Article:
The study was performed to assess on a probability sample the attitudes of households in a large metropolitan community towards medical care and the medical profession. These attitudes were correlated with the frequency of use of various medical facilities, age, sex, and socioeconomic status. The respondents' perceptions of personal physicians, emergency departments, and the profession were found by factor analysis to be independently related. Personal physicians were viewed much more favorably than the profession. Women differ markedly from men in their view of a personal physician and the profession, ie, women have more positive views about their own doctor the more they see him, which is not true for men; at the same time a woman's view of the profession decreases the more she sees her personal physician. An attempt to identify nonusers of medical care revealed that the nonuse is primarily related to socioeconomic factors.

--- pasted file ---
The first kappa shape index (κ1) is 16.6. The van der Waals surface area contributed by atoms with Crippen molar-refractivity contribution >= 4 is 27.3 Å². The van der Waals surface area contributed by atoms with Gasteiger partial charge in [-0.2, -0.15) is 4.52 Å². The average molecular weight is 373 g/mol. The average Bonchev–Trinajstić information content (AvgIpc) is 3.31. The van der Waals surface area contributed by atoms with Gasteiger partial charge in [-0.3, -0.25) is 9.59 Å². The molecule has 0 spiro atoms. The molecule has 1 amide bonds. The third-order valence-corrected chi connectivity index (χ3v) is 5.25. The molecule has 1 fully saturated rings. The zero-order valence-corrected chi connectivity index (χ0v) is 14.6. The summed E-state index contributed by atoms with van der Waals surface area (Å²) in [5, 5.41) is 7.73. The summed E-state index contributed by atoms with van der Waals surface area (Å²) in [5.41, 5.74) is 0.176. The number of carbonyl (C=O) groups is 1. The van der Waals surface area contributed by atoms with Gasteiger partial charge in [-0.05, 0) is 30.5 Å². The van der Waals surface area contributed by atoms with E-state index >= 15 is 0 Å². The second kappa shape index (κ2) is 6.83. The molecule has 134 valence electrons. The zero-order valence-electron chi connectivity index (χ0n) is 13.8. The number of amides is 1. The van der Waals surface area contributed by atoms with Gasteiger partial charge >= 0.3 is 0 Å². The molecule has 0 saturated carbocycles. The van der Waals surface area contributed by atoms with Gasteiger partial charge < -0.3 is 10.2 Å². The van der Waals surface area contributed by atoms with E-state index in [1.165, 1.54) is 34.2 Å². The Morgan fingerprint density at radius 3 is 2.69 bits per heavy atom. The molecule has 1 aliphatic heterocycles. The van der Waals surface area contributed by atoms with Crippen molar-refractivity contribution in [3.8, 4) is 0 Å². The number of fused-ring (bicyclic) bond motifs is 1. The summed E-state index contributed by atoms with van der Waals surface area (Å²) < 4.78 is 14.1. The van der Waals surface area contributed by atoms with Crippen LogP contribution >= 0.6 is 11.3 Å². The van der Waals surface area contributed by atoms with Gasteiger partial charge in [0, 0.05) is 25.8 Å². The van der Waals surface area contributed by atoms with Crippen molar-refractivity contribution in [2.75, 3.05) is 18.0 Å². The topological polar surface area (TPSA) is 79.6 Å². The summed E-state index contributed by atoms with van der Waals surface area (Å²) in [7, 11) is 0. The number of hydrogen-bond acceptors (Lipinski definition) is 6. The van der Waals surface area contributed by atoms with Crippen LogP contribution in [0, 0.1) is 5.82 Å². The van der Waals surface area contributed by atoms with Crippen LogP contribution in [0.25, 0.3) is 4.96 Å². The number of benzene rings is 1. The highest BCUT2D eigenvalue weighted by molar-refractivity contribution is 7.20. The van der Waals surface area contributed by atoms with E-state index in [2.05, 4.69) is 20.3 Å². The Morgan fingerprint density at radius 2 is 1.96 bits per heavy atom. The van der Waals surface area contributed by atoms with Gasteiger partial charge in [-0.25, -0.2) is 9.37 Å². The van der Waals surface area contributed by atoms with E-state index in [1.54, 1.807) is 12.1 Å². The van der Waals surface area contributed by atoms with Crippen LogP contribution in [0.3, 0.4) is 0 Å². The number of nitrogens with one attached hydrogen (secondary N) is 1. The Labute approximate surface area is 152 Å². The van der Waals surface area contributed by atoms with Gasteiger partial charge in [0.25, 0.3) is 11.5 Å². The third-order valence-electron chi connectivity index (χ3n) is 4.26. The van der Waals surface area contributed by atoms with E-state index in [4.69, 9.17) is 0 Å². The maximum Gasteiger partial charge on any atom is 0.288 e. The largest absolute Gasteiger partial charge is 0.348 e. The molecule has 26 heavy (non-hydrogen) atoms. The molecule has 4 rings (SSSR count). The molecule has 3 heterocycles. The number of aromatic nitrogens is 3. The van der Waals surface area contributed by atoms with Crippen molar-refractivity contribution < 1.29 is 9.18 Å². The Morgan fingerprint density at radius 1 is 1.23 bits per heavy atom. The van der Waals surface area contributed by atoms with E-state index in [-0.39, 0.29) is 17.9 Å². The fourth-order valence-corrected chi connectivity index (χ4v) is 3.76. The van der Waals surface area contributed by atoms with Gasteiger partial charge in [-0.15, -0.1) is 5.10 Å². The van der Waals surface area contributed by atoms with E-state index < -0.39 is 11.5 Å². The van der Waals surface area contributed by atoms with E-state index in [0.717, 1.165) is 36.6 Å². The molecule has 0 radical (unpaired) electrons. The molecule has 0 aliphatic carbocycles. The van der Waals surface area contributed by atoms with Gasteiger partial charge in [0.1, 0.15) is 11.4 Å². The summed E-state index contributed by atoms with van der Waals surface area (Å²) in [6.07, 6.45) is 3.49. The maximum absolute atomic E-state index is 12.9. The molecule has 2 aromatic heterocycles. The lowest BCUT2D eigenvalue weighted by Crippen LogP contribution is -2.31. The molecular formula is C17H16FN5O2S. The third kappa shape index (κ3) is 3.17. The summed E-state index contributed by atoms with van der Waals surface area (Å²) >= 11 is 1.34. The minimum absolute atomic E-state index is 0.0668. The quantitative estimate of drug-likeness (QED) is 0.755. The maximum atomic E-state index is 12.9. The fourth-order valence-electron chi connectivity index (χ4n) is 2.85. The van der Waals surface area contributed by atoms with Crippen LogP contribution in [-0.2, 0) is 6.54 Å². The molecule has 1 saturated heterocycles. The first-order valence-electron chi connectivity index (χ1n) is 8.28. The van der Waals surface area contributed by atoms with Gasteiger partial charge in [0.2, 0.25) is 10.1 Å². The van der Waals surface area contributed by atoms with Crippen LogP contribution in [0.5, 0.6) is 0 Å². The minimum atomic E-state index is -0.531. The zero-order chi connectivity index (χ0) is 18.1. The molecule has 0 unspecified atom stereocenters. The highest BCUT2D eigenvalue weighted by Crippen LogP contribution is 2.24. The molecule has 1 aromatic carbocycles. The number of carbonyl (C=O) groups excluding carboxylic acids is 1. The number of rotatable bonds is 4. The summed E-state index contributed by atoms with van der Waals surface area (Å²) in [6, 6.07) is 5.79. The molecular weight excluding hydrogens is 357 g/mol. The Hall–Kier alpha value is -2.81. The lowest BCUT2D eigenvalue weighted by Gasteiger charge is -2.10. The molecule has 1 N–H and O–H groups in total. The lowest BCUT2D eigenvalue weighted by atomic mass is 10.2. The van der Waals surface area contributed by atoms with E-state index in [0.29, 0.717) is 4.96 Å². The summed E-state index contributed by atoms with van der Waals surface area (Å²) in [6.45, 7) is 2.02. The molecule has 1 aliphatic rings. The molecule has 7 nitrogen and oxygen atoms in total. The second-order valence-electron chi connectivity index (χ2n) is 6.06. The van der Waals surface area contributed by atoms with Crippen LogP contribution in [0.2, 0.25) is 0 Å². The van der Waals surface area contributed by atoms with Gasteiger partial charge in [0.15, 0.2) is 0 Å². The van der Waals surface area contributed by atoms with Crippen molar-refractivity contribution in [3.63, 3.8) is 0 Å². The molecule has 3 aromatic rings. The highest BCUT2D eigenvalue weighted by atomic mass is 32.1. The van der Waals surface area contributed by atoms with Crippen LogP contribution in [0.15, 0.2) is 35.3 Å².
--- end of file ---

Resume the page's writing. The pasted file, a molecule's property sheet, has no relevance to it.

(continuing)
Apostle D, Oder F. Factors That Influence the Public's View of Medical Care. JAMA. 1967;202(7):592–598. doi:10.1001/jama.1967.03130200078013
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